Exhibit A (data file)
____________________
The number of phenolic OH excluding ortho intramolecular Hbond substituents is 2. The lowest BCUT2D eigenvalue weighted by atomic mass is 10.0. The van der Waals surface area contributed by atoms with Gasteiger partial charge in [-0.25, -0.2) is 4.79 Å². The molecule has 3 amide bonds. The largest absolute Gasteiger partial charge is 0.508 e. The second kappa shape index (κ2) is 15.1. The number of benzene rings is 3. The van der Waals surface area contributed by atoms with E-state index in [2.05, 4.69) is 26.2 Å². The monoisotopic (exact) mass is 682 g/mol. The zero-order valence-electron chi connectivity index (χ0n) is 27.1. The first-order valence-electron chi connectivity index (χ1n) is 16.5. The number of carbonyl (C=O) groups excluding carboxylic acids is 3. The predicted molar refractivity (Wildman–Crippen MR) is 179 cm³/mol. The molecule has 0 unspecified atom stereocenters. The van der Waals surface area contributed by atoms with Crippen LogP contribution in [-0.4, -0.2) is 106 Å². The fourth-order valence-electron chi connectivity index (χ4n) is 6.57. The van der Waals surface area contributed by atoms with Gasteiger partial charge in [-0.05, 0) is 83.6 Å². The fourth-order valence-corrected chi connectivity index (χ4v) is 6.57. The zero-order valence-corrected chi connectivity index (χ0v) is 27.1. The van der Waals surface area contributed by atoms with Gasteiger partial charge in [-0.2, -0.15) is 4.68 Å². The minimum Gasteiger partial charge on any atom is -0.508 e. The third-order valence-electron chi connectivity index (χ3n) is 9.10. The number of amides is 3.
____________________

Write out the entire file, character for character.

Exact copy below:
The number of phenolic OH excluding ortho intramolecular Hbond substituents is 2. The lowest BCUT2D eigenvalue weighted by atomic mass is 10.0. The van der Waals surface area contributed by atoms with Gasteiger partial charge in [-0.25, -0.2) is 4.79 Å². The molecule has 3 amide bonds. The largest absolute Gasteiger partial charge is 0.508 e. The second kappa shape index (κ2) is 15.1. The number of benzene rings is 3. The van der Waals surface area contributed by atoms with E-state index in [2.05, 4.69) is 26.2 Å². The monoisotopic (exact) mass is 682 g/mol. The zero-order valence-electron chi connectivity index (χ0n) is 27.1. The first-order valence-electron chi connectivity index (χ1n) is 16.5. The number of carbonyl (C=O) groups excluding carboxylic acids is 3. The predicted molar refractivity (Wildman–Crippen MR) is 179 cm³/mol. The molecule has 0 unspecified atom stereocenters. The van der Waals surface area contributed by atoms with Crippen LogP contribution in [-0.4, -0.2) is 106 Å². The fourth-order valence-electron chi connectivity index (χ4n) is 6.57. The van der Waals surface area contributed by atoms with Gasteiger partial charge in [-0.05, 0) is 83.6 Å². The fourth-order valence-corrected chi connectivity index (χ4v) is 6.57. The zero-order valence-corrected chi connectivity index (χ0v) is 27.1. The van der Waals surface area contributed by atoms with Gasteiger partial charge in [-0.2, -0.15) is 4.68 Å². The minimum Gasteiger partial charge on any atom is -0.508 e. The third-order valence-electron chi connectivity index (χ3n) is 9.10. The number of amides is 3.